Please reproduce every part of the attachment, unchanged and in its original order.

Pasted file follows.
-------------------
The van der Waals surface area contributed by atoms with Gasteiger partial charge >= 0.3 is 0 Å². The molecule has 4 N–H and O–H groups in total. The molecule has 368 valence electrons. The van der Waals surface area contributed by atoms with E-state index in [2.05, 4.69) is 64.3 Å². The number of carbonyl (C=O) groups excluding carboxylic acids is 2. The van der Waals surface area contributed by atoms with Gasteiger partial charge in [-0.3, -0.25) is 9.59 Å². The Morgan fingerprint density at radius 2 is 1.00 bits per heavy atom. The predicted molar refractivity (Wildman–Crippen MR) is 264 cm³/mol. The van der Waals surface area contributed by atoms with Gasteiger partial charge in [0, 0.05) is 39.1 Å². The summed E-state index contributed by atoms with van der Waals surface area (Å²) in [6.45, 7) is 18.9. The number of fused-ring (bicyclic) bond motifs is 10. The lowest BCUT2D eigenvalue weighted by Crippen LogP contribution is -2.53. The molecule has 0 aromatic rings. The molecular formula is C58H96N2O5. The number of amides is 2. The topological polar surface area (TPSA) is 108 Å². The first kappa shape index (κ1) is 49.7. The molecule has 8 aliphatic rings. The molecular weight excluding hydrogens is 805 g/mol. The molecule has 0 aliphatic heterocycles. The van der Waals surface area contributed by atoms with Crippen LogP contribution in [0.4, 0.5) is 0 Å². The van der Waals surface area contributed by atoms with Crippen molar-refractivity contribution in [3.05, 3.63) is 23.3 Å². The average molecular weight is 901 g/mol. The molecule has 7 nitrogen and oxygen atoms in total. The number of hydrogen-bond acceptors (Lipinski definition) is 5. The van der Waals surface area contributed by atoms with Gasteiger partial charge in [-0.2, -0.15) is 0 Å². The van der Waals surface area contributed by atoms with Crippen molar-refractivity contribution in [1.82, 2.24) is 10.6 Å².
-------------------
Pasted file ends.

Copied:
The van der Waals surface area contributed by atoms with Gasteiger partial charge >= 0.3 is 0 Å². The molecule has 4 N–H and O–H groups in total. The molecule has 368 valence electrons. The van der Waals surface area contributed by atoms with E-state index in [2.05, 4.69) is 64.3 Å². The number of carbonyl (C=O) groups excluding carboxylic acids is 2. The van der Waals surface area contributed by atoms with Gasteiger partial charge in [-0.3, -0.25) is 9.59 Å². The Morgan fingerprint density at radius 2 is 1.00 bits per heavy atom. The predicted molar refractivity (Wildman–Crippen MR) is 264 cm³/mol. The van der Waals surface area contributed by atoms with Gasteiger partial charge in [0, 0.05) is 39.1 Å². The summed E-state index contributed by atoms with van der Waals surface area (Å²) in [6.45, 7) is 18.9. The number of fused-ring (bicyclic) bond motifs is 10. The lowest BCUT2D eigenvalue weighted by Crippen LogP contribution is -2.53. The molecule has 0 aromatic rings. The molecular formula is C58H96N2O5. The number of amides is 2. The topological polar surface area (TPSA) is 108 Å². The first kappa shape index (κ1) is 49.7. The molecule has 8 aliphatic rings. The molecular weight excluding hydrogens is 805 g/mol. The molecule has 0 aliphatic heterocycles. The van der Waals surface area contributed by atoms with Crippen LogP contribution in [0.4, 0.5) is 0 Å². The van der Waals surface area contributed by atoms with Crippen molar-refractivity contribution in [3.05, 3.63) is 23.3 Å². The average molecular weight is 901 g/mol. The molecule has 7 nitrogen and oxygen atoms in total. The number of hydrogen-bond acceptors (Lipinski definition) is 5. The van der Waals surface area contributed by atoms with Gasteiger partial charge in [-0.2, -0.15) is 0 Å². The van der Waals surface area contributed by atoms with Crippen molar-refractivity contribution in [1.82, 2.24) is 10.6 Å².